To me, this kind of bag makes the most sense for my typical overseas trip. These soft bags basically hang on your shoulders (even those with hip belts) and work fine for getting from the train station to the hotel. (But they're not as comfortable for long hauls as backpacks with frames.) They're also well-suited as carry-ons, since they can squish down to fit virtually any overhead bin, provided you've packed light enough. And I really appreciate the mobility and practicality of having both hands free while en route — I can eat a sandwich or buy a bus ticket and hop aboard without breaking my stride. I live out of my Convertible Carry-On for four months each year — and I absolutely love it. (I supplement it with a separate day bag that's exactly to my liking; I'm not wild about the zip-off day bags that come with some backpacks.) The day will come when I'll be rolling my bag through Europe with the rest of the gang. But as long as I'm hardy enough to carry my gear on my back, I will.

Internal-frame backpacks

These are the most comfortable bags to wear on your back, as the frame and hip belt keep the weight off your shoulders and balanced over your hips. However, these bags can be expensive, and they're often "taller" than carry-on size — to me, that's not worth the trade-off. If you pack light, a soft backpack won't cause too much strain (and shorter carry-on-size bags force you to limit your stuff). But if you expect to be hauling your bag longer distances and don't mind checking it on flights, this option can make sense (check outdoor stores).

Rolling bags

If carrying a pack on your back isn't for you, wheels are the way to go. A rolling bag (like my Rolling Carry-On) frees your back for a smaller day bag, or you can set your smaller bag on top and roll it along. The drawbacks: Bags with wheels usually cost more, weigh substantially more, and offer a little less capacity than backpacks of similar dimensions (since wheel wells and the retractable handle cut into the internal space). Wheeled bags are great in airports, but can be cumbersome when negotiating narrow B&B staircases, crowded subways, and villages with cobbled or stepped lanes.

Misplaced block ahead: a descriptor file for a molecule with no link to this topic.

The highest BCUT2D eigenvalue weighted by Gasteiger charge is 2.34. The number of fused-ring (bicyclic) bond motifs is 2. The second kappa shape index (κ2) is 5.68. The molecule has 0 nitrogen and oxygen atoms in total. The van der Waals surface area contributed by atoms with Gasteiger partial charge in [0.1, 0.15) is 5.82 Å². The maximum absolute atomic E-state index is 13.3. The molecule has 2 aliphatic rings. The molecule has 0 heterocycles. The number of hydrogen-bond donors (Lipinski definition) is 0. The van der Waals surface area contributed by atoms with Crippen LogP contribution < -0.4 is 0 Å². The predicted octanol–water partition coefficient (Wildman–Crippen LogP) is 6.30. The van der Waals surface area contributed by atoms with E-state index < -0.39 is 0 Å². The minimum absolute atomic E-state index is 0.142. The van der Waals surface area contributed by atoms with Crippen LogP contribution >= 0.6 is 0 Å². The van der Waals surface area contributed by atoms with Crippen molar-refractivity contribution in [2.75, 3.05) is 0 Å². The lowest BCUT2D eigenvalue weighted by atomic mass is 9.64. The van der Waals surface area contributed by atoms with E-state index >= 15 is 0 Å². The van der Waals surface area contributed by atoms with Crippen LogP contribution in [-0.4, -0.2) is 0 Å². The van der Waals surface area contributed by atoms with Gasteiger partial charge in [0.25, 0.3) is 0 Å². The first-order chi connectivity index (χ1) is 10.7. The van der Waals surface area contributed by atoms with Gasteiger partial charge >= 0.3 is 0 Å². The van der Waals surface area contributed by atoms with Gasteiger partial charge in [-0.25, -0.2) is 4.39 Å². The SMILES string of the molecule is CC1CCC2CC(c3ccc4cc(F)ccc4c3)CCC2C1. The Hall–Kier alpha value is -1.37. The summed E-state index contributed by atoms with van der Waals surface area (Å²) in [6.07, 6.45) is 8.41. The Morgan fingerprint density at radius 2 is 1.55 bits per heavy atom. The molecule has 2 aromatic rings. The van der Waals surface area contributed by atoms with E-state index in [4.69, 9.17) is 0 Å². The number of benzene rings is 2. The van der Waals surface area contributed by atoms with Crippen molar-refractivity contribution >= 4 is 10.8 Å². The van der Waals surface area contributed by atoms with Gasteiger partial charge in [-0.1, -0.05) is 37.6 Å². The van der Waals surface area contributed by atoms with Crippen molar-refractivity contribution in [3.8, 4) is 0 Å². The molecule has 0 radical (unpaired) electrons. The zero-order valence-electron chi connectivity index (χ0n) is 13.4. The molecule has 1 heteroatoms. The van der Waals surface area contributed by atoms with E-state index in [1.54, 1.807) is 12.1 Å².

Unless you're traveling with your own butler, remember that you'll need to lift and lug your wheeled bag from time to time — up stairs, into and out of overhead compartments, on and off transit, over muddy footpaths, and perhaps above cobbles if the wheels are clackity-clunking loud enough to wake the whole village. Look for a rolling bag that's as roomy and sturdy as possible while still being small and light enough to lift and fit in a plane's overhead bin. Plenty of wheeled bags are well-designed for a typical European trip — most of my staffers prefer to roll with one. Just don't let wheels trick you into packing any heavier than you need to.

Soft-sided versus hard-shell: Rolling bags come in soft- and hard-sided formats. While the hard-sided ones are fine for getting your things to a single destination and home again, to me they're too heavy to haul around every few days for a while — even the newest ultra-light models are still a pound or two heavier than most soft-sided bags. Hard-shell bags tend to be more expensive, and many models don't expand to accommodate unplanned souvenir shopping. Their only major advantage is the protection they offer any breakables you're hauling home. My solution: Don't bring breakables home. If you must, pack them carefully in a protective container within a soft-shell bag, or consider a hybrid hard-side/canvas bag (my expandable Ravenna Rolling Case, for example, has hard-side edges and exterior soft pockets, and weighs less than a pound more than my soft-sided rolling bag).